“Nnnnohh…” Bob slowly lifted his head and sorrowfully looked at her with his obsidian eyes. “Nnnoh brraain…… hhaaaaarrt.”

“Huh?” Katrina said in wild confusion.

“… hhhhaaaaaaaaarrtt.” Bob repeated again, trying as hard as he could to sound human.

Katrina couldn’t believe what she was hearing. “JOHN COME HERE!!” She called her husband, who was inside the house. He was there in a second, with a shotgun aimed and ready.

“Don’t shoot, John.” Katrina said to him breathlessly.


“This zombie here… He’s different.” Katrina glanced at Bob, with an expression of both fascination and disgust.

“How’s he differen’?” John asked, taking a more careful look at the zombie.

“He don’t want a brain.” Katrina said. “He wants a heart.”

“That ain’t a good thing, darlin’. He’ll still need to kill in order to get it.” Grumbled the sweaty, bald man and set himself up to shoot, with Katrina watching anxiously. She did have a soft spot, even when it meant killing something that’s already dead and wanted to rip your heart out of your chest and eat your heart while it’s still warm and thumping.

Bob knew well what he was in for, he was shot a few times before – twice in the chest, twice in the shoulders and once in his left leg. But Katrina’s husband was more determined to finish off the creature this time – especially because it was different.

But he couldn’t.

He strained to pull the trigger but as he watched his target – a pathetic, ragged creature that had once been a breathing, thinking man, he needed to remind himself that this zombie can and most certainly will kill. He is no longer a man.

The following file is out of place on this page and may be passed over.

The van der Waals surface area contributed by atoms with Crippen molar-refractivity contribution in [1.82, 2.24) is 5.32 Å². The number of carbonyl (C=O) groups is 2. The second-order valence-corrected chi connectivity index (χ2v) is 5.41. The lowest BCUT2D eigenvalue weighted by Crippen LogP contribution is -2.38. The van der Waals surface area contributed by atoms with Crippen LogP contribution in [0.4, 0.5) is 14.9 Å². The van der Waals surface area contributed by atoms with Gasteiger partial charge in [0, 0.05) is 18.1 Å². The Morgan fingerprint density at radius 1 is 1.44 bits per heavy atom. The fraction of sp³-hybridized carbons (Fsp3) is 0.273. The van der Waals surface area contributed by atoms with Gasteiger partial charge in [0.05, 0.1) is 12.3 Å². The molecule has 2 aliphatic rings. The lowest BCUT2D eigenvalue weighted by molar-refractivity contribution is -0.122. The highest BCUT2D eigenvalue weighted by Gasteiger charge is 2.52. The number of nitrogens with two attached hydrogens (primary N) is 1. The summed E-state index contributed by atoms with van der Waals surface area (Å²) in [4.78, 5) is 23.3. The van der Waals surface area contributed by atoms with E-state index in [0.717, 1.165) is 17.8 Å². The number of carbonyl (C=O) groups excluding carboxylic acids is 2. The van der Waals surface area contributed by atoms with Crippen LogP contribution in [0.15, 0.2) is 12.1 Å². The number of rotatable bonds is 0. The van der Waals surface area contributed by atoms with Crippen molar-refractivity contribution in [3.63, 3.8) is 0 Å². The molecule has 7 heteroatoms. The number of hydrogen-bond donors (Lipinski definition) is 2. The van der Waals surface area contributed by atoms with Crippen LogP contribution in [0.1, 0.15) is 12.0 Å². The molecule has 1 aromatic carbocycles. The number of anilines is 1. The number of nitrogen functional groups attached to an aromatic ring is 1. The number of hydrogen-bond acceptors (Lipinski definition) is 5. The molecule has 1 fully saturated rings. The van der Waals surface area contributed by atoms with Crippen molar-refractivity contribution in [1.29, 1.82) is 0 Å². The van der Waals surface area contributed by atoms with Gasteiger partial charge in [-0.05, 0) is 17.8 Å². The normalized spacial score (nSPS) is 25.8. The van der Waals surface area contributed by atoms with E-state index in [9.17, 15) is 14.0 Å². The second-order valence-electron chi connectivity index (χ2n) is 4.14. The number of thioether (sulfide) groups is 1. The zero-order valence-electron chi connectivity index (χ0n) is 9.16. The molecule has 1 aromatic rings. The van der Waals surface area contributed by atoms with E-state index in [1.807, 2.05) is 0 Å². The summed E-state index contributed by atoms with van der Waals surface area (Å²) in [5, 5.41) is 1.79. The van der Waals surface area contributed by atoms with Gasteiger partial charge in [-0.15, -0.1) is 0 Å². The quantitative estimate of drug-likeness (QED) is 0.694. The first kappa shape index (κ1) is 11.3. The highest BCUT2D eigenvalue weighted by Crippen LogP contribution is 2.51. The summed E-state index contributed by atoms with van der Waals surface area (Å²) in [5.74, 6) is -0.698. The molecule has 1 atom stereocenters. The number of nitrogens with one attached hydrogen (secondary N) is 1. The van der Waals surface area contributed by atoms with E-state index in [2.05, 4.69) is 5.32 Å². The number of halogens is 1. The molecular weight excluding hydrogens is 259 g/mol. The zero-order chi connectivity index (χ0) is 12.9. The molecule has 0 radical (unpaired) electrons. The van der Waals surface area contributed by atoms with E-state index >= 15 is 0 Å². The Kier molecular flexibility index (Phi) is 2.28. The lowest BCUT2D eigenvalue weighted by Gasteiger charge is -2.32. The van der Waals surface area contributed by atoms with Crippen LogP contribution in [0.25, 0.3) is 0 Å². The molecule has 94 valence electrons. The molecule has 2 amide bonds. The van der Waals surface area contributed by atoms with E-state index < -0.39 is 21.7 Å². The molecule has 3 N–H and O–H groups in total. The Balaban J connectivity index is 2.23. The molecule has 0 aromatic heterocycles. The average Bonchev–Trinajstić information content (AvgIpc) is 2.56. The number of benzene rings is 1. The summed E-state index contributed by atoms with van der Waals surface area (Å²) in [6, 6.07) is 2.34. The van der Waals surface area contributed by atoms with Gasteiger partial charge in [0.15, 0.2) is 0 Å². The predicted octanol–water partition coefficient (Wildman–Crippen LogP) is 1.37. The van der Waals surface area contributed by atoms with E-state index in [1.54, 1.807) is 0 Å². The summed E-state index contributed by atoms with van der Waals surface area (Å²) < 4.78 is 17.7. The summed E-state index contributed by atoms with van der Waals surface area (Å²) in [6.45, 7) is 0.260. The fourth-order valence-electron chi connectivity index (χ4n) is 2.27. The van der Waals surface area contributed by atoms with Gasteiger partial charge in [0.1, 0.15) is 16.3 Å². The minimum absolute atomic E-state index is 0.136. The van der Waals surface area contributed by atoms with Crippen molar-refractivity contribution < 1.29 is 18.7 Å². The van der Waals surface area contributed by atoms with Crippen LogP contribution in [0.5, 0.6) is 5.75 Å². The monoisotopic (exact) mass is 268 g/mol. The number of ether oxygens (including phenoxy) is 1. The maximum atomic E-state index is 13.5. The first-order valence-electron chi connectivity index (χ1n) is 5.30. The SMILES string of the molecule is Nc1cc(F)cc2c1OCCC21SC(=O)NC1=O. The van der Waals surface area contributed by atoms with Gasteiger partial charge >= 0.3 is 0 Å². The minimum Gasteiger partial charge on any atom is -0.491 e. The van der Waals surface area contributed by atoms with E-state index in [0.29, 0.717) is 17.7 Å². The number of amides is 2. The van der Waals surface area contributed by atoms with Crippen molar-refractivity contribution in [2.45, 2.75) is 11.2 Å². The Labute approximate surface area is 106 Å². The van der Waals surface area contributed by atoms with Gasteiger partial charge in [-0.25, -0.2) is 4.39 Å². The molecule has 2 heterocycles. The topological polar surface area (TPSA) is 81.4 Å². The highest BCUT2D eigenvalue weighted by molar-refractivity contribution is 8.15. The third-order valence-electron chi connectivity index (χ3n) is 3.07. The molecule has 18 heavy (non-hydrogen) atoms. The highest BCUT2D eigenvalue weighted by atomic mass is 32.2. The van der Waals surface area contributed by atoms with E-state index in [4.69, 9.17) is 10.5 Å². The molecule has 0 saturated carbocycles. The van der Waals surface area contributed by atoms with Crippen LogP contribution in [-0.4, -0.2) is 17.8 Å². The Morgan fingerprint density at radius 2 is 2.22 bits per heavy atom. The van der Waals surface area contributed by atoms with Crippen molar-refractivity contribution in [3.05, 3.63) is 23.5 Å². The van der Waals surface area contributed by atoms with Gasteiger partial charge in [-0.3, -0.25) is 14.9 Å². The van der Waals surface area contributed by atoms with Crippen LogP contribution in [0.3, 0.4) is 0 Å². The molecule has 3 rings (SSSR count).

Katrina noticed the flash of sympathy in her husband and before she could open her mouth to say something, John offered her the gun instead.

“I can’t do it.” He shook his head shamefully. “That look he has in his eyes…”

Bob stood unmoving before the couple, his eyelids heavy and his mouth a certain frown. His eyes were black as a starless night, but there still seemed to be some hope, John and Katrina thought.

“Do you have a name?” Katrina addressed Bob, speaking clearly and slowly.

“Mmmmh.” Bob mumbled. “Mbobm.”

Katrina and John exchanged anxious looks.

“Mmm..?” Bob moaned briefly.

“Sounds like Bob, or something…” Katrina said to John in a low voice, watching Bob watching them. John was mildly surprised that Bob was able to answer Katrina’s question, kind of.

“Where are you from?” John asked, though not as carefully as Katrina.

Bob didn’t react.

“Well, at least he doesn’t think like a man.” John sighed in relief. “Maybe he’s not that much of a threat after all.”

“Do you think we should kill him, then?” Asked Katrina, not very eager to shoot Bob either.

“Well, we can’t keep him either. The dogs will go berserk.”

“What do we do then?” Katrina asked John, wiping the sweat off of her forehead. “You know we’re not allowed to let him into the town – you remember what happened the last time we left a little zombie girl past.”

“Yeah, I remember.” Said John, fading in a sort of a blank expression.

“Hey, Bob?” Katrina called the zombie.

Bob mumbled and moaned something like a drunken guy – words of no comprehension. But Katrina was used to zombie-talk.

“Yes, I know you want into town, all zombies do.” She rolled her eyes. “But look – I have a gun which can make your brainless head blast clean off, so I suggest you go back to where you came from or go look for some other town to terrorize. You’re not gonna get past us.”

The End